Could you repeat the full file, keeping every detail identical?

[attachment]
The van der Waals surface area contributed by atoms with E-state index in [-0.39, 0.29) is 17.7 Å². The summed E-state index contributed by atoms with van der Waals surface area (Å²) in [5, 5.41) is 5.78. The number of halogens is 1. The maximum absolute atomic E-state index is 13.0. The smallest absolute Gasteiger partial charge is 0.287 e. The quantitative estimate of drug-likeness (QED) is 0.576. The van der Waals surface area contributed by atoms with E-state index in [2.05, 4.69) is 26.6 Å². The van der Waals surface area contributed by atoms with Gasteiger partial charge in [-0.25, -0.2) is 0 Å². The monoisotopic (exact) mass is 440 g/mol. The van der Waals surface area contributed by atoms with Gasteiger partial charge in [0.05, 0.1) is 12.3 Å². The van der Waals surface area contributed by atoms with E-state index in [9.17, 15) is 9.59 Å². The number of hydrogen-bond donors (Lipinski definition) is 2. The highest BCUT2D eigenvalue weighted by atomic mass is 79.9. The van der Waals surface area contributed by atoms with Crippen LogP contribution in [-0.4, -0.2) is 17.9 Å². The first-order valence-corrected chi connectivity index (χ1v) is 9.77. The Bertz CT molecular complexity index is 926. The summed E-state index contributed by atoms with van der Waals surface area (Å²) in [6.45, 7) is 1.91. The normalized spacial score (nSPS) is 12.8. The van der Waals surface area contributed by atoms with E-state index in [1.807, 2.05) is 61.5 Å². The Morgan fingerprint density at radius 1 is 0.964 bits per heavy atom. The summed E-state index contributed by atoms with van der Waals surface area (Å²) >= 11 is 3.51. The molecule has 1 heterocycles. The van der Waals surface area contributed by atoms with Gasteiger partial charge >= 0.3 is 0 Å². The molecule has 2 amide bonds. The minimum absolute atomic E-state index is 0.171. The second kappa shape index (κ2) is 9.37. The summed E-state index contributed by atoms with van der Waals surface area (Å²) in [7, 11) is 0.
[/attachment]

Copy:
The van der Waals surface area contributed by atoms with E-state index in [-0.39, 0.29) is 17.7 Å². The summed E-state index contributed by atoms with van der Waals surface area (Å²) in [5, 5.41) is 5.78. The number of halogens is 1. The maximum absolute atomic E-state index is 13.0. The smallest absolute Gasteiger partial charge is 0.287 e. The quantitative estimate of drug-likeness (QED) is 0.576. The van der Waals surface area contributed by atoms with E-state index in [2.05, 4.69) is 26.6 Å². The van der Waals surface area contributed by atoms with Gasteiger partial charge in [-0.25, -0.2) is 0 Å². The monoisotopic (exact) mass is 440 g/mol. The van der Waals surface area contributed by atoms with Gasteiger partial charge in [0.05, 0.1) is 12.3 Å². The van der Waals surface area contributed by atoms with E-state index in [9.17, 15) is 9.59 Å². The number of hydrogen-bond donors (Lipinski definition) is 2. The highest BCUT2D eigenvalue weighted by atomic mass is 79.9. The van der Waals surface area contributed by atoms with Crippen LogP contribution in [-0.4, -0.2) is 17.9 Å². The first-order valence-corrected chi connectivity index (χ1v) is 9.77. The Bertz CT molecular complexity index is 926. The summed E-state index contributed by atoms with van der Waals surface area (Å²) in [6.45, 7) is 1.91. The normalized spacial score (nSPS) is 12.8. The van der Waals surface area contributed by atoms with E-state index in [1.807, 2.05) is 61.5 Å². The Morgan fingerprint density at radius 1 is 0.964 bits per heavy atom. The summed E-state index contributed by atoms with van der Waals surface area (Å²) >= 11 is 3.51. The molecule has 1 heterocycles. The van der Waals surface area contributed by atoms with Gasteiger partial charge >= 0.3 is 0 Å². The molecule has 2 amide bonds. The minimum absolute atomic E-state index is 0.171. The second kappa shape index (κ2) is 9.37. The summed E-state index contributed by atoms with van der Waals surface area (Å²) in [7, 11) is 0.